From a data perspective, when a process restarts, it needs to restart from a known good state. Process state in the heap and global data must be consistent. This is achieved by bracketing the work units in software transactions. The infrastructure that provides this functionality is an in-memory runtime database provided by The Description Language (TDL) infrastructure. Before the database and objects within it are modified, a transaction is started. The TDL database objects are modified in their original place but all changes to the database are recorded in an undo log.
Upon successful processing of an event, the undo log is discarded, but if there is a fault or restart, the last in-flight transaction is aborted automatically and the undo log is played back, reverting all the changes back to the original state. Data is transformed in an atomic fashion, so everything that would change the global state is part of each transaction. With this fail–safe mechanism, either all the data is processed or none of it is. This means that the data is always in a consistent state.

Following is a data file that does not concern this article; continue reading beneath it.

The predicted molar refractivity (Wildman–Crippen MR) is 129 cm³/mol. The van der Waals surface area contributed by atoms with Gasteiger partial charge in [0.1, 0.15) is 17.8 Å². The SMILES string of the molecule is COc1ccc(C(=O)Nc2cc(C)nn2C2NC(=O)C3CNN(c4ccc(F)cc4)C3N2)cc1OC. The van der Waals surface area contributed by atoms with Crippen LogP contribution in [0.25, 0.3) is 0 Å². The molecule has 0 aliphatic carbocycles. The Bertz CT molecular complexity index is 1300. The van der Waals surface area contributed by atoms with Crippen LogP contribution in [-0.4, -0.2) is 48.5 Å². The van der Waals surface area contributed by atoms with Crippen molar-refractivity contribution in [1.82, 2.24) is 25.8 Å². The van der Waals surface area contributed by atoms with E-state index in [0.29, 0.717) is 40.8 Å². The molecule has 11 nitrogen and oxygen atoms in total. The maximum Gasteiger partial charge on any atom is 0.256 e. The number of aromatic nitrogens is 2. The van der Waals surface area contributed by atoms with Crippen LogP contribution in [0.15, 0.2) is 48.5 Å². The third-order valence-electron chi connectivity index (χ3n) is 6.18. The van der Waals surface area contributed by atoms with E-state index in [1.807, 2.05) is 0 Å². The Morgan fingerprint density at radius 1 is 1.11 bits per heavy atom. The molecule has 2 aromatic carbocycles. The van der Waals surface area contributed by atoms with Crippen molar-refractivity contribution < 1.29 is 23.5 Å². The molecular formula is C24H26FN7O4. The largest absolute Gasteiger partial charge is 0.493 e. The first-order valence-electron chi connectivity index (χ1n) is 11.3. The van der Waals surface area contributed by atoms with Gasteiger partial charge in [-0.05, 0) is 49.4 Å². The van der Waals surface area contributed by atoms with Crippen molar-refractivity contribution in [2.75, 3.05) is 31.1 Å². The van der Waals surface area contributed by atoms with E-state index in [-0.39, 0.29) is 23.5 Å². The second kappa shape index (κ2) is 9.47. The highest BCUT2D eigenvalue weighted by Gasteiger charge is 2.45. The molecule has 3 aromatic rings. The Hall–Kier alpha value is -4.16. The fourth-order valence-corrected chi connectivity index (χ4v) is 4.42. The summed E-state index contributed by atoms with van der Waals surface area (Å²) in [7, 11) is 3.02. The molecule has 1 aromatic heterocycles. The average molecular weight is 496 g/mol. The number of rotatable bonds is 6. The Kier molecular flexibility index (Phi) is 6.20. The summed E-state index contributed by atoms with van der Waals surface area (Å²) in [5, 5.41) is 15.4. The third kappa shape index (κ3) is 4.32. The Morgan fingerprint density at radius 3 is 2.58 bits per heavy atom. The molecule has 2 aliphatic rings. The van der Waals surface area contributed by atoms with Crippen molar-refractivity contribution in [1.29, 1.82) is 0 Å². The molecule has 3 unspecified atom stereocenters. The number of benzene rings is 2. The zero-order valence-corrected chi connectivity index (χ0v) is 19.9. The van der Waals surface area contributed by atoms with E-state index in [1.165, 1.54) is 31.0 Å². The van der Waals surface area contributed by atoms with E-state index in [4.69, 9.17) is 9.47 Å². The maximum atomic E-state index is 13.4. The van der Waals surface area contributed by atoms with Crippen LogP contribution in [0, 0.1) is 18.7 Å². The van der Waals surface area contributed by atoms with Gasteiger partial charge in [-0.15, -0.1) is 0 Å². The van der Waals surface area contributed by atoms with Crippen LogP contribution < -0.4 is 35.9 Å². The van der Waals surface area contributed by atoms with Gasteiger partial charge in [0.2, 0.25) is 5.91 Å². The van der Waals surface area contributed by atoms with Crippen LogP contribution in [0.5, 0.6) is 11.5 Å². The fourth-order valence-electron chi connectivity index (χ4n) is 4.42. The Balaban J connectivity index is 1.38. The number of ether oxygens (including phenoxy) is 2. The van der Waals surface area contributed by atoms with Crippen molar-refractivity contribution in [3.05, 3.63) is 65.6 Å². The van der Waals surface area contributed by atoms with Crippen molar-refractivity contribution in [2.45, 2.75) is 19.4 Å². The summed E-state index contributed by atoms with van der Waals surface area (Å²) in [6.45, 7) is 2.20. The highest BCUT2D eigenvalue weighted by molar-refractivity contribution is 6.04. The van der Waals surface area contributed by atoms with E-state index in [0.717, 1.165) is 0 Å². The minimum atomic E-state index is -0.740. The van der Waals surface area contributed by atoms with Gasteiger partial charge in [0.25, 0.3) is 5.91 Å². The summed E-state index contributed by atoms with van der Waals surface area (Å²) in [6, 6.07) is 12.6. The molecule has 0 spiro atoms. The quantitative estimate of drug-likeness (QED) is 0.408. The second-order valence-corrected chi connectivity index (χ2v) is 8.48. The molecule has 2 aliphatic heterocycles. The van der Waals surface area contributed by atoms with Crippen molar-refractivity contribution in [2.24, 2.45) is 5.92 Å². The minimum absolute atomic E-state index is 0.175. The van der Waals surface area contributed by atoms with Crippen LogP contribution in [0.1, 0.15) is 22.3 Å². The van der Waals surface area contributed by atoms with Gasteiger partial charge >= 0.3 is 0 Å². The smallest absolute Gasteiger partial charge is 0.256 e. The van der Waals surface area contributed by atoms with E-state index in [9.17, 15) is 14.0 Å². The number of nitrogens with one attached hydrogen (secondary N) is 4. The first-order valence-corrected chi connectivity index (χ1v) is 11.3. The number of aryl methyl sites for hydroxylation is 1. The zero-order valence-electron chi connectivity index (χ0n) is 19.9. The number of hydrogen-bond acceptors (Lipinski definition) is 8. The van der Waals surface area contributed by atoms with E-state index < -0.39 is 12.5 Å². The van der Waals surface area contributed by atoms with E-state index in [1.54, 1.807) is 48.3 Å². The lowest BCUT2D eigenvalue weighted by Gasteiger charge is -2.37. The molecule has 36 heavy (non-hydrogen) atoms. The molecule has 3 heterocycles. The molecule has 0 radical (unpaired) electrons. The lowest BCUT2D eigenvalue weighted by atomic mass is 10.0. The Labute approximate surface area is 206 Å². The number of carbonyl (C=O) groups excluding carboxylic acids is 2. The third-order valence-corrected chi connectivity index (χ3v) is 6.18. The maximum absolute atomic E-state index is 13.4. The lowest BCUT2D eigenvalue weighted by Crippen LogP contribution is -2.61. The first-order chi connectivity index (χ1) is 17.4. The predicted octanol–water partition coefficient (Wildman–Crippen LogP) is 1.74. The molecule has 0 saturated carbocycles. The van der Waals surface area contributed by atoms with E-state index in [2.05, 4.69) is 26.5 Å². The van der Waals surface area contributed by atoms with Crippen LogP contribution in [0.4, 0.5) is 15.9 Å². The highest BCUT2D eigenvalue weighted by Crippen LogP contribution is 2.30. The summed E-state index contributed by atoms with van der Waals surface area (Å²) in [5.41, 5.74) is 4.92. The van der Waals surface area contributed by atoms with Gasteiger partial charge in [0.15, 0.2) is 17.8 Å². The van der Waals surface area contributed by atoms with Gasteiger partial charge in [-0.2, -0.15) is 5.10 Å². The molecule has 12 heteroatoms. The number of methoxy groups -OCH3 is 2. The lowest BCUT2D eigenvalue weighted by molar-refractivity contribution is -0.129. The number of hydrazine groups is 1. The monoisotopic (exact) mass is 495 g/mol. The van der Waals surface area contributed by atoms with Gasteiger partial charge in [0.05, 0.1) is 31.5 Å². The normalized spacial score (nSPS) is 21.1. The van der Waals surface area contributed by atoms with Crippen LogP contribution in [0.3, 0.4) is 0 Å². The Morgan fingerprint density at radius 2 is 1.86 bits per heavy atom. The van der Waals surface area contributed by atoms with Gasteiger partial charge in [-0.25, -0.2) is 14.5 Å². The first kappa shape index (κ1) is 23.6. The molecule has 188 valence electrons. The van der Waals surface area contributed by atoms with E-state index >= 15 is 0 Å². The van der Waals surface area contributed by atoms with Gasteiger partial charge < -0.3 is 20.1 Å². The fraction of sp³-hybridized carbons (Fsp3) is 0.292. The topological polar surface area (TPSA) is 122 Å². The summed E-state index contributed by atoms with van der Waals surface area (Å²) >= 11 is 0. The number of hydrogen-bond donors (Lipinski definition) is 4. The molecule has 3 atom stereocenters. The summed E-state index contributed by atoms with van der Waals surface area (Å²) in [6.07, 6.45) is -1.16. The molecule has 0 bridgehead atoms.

From a software perspective, that’s unique. Developers are used to atomic operations at the hardware level so if two threads are doing increments of the counter, once both are done the data should be increased by two. But from a software design perspective, you want an entire set of memory operations (e.g., incremental encounters, updating data structures) to be processed.
The bottom line is that transactions leave the process data always in a known good state.
Work units, persistence, and transactions allow Cisco gear to simply restart processes when glitches or software upgrades threaten a restart or crash. Separating IOS XE code from data, making it a process under Linux running in Cisco’s compiler solution, enables data integrity at the work unit transaction level. It also provides much higher performance for failures and restarts with access to x86 processors. Not tied to hardware, these software resiliency techniques work in diverse environments with little involvement with IOS XE.
This is the new meaning of resilience in an enterprise networking software stack. It’s now table stakes thanks to the creative and hard work of Cisco developers.